Today is today, mañana is mañana

I live a quiet life: minding the house and garden, managing moods (including my own, if I’m honest), and dealing with downpours.

My husband and two youngest sons are in Portugal. They send photos of sun, sea and sand, along with a daily sprig of flowers. Which is thoughtful.

For various reasons I have stayed at home. I have my daughter for company, and my eldest son for a challenge.

My daughter and I make the most of it. We blend hummus, drink coffee and tea, and become green-fingered. The sun warms with a proper heat, and is succeeded by stormy nights. We persuade ourselves that we are as happy as home birds.

But then photos flood in from Sevilla. First comes Casa Morales, which we’ve loved ever since We Love Tapas showed us the way.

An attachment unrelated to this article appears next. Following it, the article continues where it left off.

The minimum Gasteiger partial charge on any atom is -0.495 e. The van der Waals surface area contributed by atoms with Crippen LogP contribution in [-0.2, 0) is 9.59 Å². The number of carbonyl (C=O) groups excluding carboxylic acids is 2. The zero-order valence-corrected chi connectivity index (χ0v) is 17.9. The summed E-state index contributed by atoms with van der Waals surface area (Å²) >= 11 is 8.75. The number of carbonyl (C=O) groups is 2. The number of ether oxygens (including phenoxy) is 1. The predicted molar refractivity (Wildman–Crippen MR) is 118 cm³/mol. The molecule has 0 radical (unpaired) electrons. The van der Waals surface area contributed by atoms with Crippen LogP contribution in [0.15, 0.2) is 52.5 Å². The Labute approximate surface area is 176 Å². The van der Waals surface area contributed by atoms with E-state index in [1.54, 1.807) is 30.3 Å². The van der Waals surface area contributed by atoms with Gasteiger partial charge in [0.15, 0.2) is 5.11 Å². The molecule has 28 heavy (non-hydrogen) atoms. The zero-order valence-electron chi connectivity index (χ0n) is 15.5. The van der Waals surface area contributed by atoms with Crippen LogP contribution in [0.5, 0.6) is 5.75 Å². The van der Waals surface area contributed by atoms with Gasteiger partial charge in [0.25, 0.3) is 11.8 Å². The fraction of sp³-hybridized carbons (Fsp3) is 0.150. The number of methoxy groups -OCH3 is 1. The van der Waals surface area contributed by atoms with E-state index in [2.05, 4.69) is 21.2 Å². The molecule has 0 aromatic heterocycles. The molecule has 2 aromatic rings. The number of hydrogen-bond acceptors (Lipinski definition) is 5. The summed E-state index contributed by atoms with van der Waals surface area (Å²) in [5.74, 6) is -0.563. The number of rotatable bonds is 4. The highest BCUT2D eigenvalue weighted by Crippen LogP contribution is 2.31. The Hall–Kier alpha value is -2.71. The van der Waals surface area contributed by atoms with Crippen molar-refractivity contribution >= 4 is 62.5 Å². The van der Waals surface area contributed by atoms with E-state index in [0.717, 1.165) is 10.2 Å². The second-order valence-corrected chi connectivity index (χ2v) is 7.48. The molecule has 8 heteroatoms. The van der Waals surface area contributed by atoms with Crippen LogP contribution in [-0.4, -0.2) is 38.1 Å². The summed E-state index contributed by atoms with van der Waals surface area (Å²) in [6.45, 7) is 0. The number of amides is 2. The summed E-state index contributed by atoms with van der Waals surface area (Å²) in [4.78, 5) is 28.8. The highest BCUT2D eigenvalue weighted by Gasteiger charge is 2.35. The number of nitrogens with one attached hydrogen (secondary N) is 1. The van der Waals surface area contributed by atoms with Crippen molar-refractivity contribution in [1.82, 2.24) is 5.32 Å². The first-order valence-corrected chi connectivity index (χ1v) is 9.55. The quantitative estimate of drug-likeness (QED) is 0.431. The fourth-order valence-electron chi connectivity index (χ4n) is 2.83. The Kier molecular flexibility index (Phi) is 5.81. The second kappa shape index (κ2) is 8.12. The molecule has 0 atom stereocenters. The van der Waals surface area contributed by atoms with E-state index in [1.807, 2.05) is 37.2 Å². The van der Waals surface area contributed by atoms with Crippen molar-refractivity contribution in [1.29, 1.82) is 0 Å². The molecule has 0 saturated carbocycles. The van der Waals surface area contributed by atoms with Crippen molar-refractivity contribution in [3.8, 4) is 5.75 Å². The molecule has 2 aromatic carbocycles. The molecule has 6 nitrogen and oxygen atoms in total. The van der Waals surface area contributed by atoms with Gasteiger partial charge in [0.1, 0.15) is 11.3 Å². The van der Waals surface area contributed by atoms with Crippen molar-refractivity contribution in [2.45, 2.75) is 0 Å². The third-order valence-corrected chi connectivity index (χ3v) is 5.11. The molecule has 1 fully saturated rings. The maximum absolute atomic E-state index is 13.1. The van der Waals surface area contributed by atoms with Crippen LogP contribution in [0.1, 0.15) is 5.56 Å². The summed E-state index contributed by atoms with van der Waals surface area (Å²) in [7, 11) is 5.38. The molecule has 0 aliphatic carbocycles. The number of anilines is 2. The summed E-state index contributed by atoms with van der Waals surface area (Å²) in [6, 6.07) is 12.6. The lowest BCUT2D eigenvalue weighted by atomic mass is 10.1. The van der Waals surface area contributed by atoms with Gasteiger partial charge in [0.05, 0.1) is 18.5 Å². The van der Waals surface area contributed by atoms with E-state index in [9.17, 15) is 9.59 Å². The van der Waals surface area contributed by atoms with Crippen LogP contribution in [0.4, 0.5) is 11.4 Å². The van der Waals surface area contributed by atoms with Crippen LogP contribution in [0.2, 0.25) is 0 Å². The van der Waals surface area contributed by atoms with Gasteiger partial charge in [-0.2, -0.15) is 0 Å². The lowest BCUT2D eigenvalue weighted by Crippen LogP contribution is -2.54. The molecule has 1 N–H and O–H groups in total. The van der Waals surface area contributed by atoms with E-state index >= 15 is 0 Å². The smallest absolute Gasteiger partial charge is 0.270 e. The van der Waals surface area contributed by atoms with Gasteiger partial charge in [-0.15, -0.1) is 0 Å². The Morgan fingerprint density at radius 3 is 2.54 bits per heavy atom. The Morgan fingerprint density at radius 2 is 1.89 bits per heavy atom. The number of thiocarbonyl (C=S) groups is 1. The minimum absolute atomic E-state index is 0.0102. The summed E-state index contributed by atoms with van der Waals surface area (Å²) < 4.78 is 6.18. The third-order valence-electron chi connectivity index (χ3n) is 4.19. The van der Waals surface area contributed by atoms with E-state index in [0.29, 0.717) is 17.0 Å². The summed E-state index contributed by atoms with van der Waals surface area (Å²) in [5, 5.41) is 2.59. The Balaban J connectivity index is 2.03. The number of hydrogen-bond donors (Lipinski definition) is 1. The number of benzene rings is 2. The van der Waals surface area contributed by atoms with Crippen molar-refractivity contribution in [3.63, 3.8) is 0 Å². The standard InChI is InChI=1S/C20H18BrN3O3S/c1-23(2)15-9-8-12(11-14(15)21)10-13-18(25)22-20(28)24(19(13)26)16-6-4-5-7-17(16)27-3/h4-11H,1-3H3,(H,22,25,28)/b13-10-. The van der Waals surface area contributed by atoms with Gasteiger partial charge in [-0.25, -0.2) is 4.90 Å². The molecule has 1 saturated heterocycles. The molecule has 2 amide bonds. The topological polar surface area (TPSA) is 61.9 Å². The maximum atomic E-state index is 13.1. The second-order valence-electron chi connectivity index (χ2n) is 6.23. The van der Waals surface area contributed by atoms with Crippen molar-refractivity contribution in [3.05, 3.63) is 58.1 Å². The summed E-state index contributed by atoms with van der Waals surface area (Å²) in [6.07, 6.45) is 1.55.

More food follows (it’s lunchtime, and I look at my own with doubt).

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The daily flowers.

The Moorish tiles.

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And the passion of flamenco.

My husband isn’t short of a shot of emotional intelligence or two. This is all part of a slow-burn, steady and careful campaign. One day, maybe mañana, could this be home?

Well, it beats the rain forecast for my mañana.

But then my husband lets slip that the city is hoaching with tourists, just as I sit solo in my garden with a very British cup of tea. I bask in the peace granted by the momentary absence of all four of my children.

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Okay – a neighbour’s boy is not at all happy with his sibling, as I detect from his wretched scream. I feel for his mother, but my empathy is fleeting, and I’m back to where I was: on my own in my garden, with not a single tourist or soul in sight.

This is today. Right now.

Mañana is another story.